Tuesday, July 14, 2020

British Medical Journal: England’s chaotic Covid-19 testing system cost lives in Leicester

A British Medical Journal editorial published last week begins:
With the flare-up of Covid-19 and re-imposition of lockdown, the population of Leicester is suffering the fallout of a chaotic testing system that seems to have forgotten its prime purpose, namely to trigger prompt, targeted measures, informed by local knowledge and up-to-date surveillance. Without swift and decisive action by those at local and national levels who understand communicable disease control, England will see further lockdowns and more avoidable deaths.

Leicester was a city at risk, with high levels of social deprivation and ethnic diversity. We now know that cases spiked in late May and that new cases were being detected throughout June at rates of over 100 per 100 000 population per week. But these data were made available to the local authority only days before lockdown was re-imposed on 30 June1 and were not made public for several days after that.
It ends by calling for national action to reform our current 'chaotic' Covid-19 testing regime:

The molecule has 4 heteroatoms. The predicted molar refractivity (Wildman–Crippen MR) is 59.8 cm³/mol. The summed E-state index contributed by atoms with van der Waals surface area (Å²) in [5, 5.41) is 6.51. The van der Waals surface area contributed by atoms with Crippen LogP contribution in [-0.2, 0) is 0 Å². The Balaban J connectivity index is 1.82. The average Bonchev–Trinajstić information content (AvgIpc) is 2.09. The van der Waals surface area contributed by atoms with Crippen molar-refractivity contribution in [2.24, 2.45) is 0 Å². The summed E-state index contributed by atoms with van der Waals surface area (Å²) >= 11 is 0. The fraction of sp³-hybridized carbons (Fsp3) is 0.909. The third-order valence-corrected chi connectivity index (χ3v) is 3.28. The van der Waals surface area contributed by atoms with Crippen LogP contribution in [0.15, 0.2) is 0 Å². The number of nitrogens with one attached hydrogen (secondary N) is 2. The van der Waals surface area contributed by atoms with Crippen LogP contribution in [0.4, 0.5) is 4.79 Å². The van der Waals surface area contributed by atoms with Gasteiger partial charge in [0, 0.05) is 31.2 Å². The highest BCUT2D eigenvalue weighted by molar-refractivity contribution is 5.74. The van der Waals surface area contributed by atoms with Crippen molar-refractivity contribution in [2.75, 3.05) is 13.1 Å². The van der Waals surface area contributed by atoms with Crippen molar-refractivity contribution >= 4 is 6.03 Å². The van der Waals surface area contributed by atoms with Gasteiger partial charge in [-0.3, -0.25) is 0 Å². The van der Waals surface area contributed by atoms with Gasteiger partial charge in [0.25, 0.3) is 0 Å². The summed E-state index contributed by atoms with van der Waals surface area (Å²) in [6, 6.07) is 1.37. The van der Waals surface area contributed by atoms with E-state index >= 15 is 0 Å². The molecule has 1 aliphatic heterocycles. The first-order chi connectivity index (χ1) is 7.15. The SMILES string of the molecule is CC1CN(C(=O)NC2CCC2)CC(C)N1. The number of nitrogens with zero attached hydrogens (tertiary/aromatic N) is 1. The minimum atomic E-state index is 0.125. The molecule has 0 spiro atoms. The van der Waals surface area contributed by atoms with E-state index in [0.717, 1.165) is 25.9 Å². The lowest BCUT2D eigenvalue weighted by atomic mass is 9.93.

We need transparent and timely sharing of data, proper investment in local public health infrastructure, no more standalone testing systems, a fully functioning “find, test, trace, isolate, and support” system as set out by Independent SAGE, and a new determination to reduce levels of circulating virus, if we are to avoid the 30 000 additional deaths by next April implied by England’s chief medical officer.

1 comment:

Phil Beesley said...

It is interesting to note that Sir Peter Soulsby doesn't understand the problem either. He's going on about physical geography and postcodes: 'Some streets have no issue at all and in other streets nearby you’ve got a major issue, and we needed to know that at the time so we could intervene with pinpoint accuracy.' (Guardian and elsewhere)

My postcode covers 30 households of different ages, ethnicity, occupations and lifestyles. Conventional epidemiology regards these as significant factors. Industrial illness is understood by investigating where people work, where they shop or have a beer, where they socialise. There may be truth in that some Leicester neighbourhoods are very 'tight' but postcodes just aren't enough data.